|BRIGADIER GENERAL FRANK DE WINNE|
Born: April 25, 1961 in Ghent, Belgium
European Space Agency (ESA) astronaut
Born in Ghent, Belgium, 25 April 1961. He is married to Lena Clarke and has
three children. Enjoys football, fishing and gastronomy.
Frank De Winne graduated from the Royal School of Cadets, Lier, in 1979. He
received a Masters degree in telecommunications and civil engineering from the
Royal Military Academy, Brussels, in 1984. He was awarded the AIA Prize for the
best thesis. In 1991, he completed the Staff Course at the Defence College in
Brussels, gaining the highest distinction. In 1992, he graduated from the Empire
Test Pilots School (ETPS) in Boscombe Down, UK, where he was awarded the McKenna
Goodwill Ambassador for UNICEF Belgium. Chairman of the Forum Space and
Education. Member of the SESAR Scientific Committee.
First non-American pilot to receive the Joe Bill Dryden Semper Viper Award,
in 1997, for demonstrating exceptional skills during a flight. Appointed
'Officier in de Orde van Oranje Nassau' by the Dutch Queen for showing
leadership during operation Allied Force (July 1999). He was awarded the 'Medal
of Friendship' by the Russian Federation. In 2003, De Winne received an honorary
doctorate from the University of Limburg.
After completing his pilot training with the Belgian Air Force, in 1986,
Frank De Winne was an operational pilot on Mirage V aircraft. Detached to the
SAGEM company in Paris in 1989, he then worked in the Mirage Safety Improvement
Programme, where he was responsible for preparing operational and technical
In December 1992, he was appointed to the Test and Evaluation branch of the
Belgian Air Force. As a test pilot, he was involved in various activities, such
as CARAPACE (an electronic warfare programme on the F16) at Eglin Air Force
Base, USA, and a Self-Protection Programme for the C130 aircraft. During that
period, he also flew from Gosselies in Charleroi, Belgium, as a reception pilot
in different types of aircraft.
From January 1994 to April 1995, Frank De Winne was responsible for the
flight safety programme of the 1st Fighter Wing at Beauvechain, Belgium.
From April 1995 to July 1996, as a senior test pilot in the European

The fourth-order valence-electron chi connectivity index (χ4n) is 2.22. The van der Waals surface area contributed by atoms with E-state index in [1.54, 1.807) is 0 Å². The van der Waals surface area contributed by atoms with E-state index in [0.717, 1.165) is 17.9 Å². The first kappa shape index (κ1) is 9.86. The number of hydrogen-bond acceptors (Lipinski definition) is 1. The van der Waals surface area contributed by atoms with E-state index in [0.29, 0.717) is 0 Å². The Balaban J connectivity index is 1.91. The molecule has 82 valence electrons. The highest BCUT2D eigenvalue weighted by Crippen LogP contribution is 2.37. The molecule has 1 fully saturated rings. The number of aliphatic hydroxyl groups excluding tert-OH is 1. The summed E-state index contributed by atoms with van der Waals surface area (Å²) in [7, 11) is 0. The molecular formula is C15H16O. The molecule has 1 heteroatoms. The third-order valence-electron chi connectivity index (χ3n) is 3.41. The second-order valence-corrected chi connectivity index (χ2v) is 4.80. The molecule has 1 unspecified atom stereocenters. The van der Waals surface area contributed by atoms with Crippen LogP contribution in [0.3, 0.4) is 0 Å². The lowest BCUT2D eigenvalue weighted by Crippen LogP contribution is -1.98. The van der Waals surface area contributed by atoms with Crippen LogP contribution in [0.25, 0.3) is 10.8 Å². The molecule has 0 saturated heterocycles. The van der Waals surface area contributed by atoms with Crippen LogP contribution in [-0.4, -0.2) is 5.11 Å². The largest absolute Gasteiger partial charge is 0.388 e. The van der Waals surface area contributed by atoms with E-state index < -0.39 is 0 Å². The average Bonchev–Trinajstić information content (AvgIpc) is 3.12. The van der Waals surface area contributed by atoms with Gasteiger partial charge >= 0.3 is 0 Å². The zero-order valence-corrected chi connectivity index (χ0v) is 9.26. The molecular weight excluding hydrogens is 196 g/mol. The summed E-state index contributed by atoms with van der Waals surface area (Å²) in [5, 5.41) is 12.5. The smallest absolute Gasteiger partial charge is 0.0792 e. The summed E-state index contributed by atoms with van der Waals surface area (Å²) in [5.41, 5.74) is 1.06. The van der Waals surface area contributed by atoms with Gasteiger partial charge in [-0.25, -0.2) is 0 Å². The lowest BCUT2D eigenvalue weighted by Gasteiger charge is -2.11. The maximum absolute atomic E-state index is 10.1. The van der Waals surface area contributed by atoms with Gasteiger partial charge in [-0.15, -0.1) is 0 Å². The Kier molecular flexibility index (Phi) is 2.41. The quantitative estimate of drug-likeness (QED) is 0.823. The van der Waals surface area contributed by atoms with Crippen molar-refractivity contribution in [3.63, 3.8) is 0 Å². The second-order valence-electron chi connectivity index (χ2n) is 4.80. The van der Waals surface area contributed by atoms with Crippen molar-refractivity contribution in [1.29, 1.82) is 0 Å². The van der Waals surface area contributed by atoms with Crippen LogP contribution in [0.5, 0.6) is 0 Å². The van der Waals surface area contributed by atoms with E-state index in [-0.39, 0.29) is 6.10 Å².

Participating Air Forces (EPAF), he was detached to Edwards Air Force Base,
California, where he worked on the mid-life update of the F16 aircraft, focusing
on radar testing.
From 1996 to August 1998, he was senior test pilot in the Belgian Air Force,
responsible for all test programmes and for all pilot-vehicle interfaces for
future aircraft/software updates. From August 1998 to January 2000, Frank De
Winne was the Squadron Commander of the 349th Fighter Squadron at Kleine Brogel
During operation Allied Force, Frank De Winne was the detachment commander of
the Deployable Air Task Force, a combined Belgian/Dutch detachment that flew
about 2000 sorties during this NATO campaign. He has logged 17 combat sorties.
Frank De Winne has logged more than 2300 hours flying time on several types
of high-performance aircraft, including Mirage, F16, Jaguar and Tornado.
In January 2000, Frank De Winne joined the European Astronaut Corps of the
European Space Agency, whose homebase is the European Astronaut Centre in
Cologne, Germany. He provided technical support for the X38 Crew Return Vehicle
project division within the Directorate of Manned Spaceflight and Microgravity,
located at ESA's research and technology centre, ESTEC, in Noordwijk, the
From 30 October to 10 November 2002, De Winne participated in the Odissea
mission, a support flight to the ISS. He served as flight engineer on the
updated Soyuz TMA spacecraft during ascent, and on Soyuz TM during reentry.
A prime task of the 11-day mission was the replacement of the Soyuz TM-34
vehicle attached to the ISS by the new Soyuz TMA-1 spacecraft, in order to
deliver a fresh lifeboat for the resident crew to be used in case of an
During his nine days on the ISS, De Winne, whose flight was sponsored by the
Belgian Federal Office for Scientific, Technical and Cultural Affairs (OSTC),
carried out a programme of 23 experiments in the fields of life and physical
sciences and education, including experiments in an important new research
facility designed and developed in Europe, the Microgravity Science Glovebox
From 27 May to 1 December 2009 De Winne performed the OasISS mission, a
long-duration spaceflight to the International Space Station. During Expedition
21 De Winne became the first European commander of the ISS. He also performed
the tasks of the Soyuz TMA-15 and ISS expedition 20 flight engineer.
One of De Winne's key tasks during the mission was to be one of two operators
of the Station's robotic arm used to docking the first Japanese Cargo Transfer
Vehicle (HTV). He was also the main operator of the Japanese robotic arm, which
was used to transfer scientific payloads to the Japanese external payload
facility outside the Japanese Kibo Laboratory. During the mission a
comprehensive utilisation and outreach programme was implemented with more than
1000 crew hours dedicated to science. Special events were held in support of
UNICEF Belgium WaSH campaign.
After his long-term spaceflight, Frank De Winne performed several
mission-related tasks which included post-flight rehabilitation, debriefings and
De Winne chaired the technical committee of the second EU-ESA Space
Exploration Conference which took place in Brussels in the autumn of
Head of the European Astronaut Centre Department as of August 1, 2012.